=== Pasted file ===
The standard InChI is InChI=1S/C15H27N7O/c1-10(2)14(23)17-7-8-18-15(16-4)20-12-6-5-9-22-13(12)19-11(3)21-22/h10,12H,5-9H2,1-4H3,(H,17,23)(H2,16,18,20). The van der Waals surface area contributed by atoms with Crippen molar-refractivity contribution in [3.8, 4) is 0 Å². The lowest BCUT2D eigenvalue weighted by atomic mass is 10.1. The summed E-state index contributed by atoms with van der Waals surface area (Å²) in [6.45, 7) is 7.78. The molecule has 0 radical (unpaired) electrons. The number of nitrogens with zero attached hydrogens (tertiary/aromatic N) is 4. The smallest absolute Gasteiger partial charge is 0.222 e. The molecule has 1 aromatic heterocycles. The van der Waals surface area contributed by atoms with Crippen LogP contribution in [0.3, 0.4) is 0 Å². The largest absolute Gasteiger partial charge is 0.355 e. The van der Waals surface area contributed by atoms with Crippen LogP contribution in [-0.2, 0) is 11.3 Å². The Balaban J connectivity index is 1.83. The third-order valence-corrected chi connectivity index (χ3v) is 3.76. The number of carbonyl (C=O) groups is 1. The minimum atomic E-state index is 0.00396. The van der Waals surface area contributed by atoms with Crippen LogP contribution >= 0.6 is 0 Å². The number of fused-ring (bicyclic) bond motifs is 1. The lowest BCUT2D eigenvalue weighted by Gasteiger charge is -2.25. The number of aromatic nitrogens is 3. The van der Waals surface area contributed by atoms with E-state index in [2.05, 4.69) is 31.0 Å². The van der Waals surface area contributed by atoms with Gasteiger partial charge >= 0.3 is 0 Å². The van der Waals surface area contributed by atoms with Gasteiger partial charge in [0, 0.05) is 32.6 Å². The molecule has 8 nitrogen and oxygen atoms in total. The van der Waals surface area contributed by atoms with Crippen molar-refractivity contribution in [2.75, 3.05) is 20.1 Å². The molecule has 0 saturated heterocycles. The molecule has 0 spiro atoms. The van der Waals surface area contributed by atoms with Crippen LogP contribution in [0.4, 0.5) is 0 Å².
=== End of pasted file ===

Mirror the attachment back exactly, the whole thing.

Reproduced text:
The standard InChI is InChI=1S/C15H27N7O/c1-10(2)14(23)17-7-8-18-15(16-4)20-12-6-5-9-22-13(12)19-11(3)21-22/h10,12H,5-9H2,1-4H3,(H,17,23)(H2,16,18,20). The van der Waals surface area contributed by atoms with Crippen molar-refractivity contribution in [3.8, 4) is 0 Å². The lowest BCUT2D eigenvalue weighted by atomic mass is 10.1. The summed E-state index contributed by atoms with van der Waals surface area (Å²) in [6.45, 7) is 7.78. The molecule has 0 radical (unpaired) electrons. The number of nitrogens with zero attached hydrogens (tertiary/aromatic N) is 4. The smallest absolute Gasteiger partial charge is 0.222 e. The molecule has 1 aromatic heterocycles. The van der Waals surface area contributed by atoms with Crippen LogP contribution in [0.3, 0.4) is 0 Å². The largest absolute Gasteiger partial charge is 0.355 e. The van der Waals surface area contributed by atoms with Crippen LogP contribution in [-0.2, 0) is 11.3 Å². The Balaban J connectivity index is 1.83. The third-order valence-corrected chi connectivity index (χ3v) is 3.76. The number of carbonyl (C=O) groups is 1. The minimum atomic E-state index is 0.00396. The van der Waals surface area contributed by atoms with Crippen LogP contribution >= 0.6 is 0 Å². The number of fused-ring (bicyclic) bond motifs is 1. The lowest BCUT2D eigenvalue weighted by Gasteiger charge is -2.25. The number of aromatic nitrogens is 3. The van der Waals surface area contributed by atoms with E-state index in [2.05, 4.69) is 31.0 Å². The van der Waals surface area contributed by atoms with Gasteiger partial charge >= 0.3 is 0 Å². The van der Waals surface area contributed by atoms with Gasteiger partial charge in [0, 0.05) is 32.6 Å². The molecule has 8 nitrogen and oxygen atoms in total. The van der Waals surface area contributed by atoms with Crippen molar-refractivity contribution in [2.75, 3.05) is 20.1 Å². The molecule has 0 saturated heterocycles. The molecule has 0 spiro atoms. The van der Waals surface area contributed by atoms with Crippen LogP contribution in [0.4, 0.5) is 0 Å².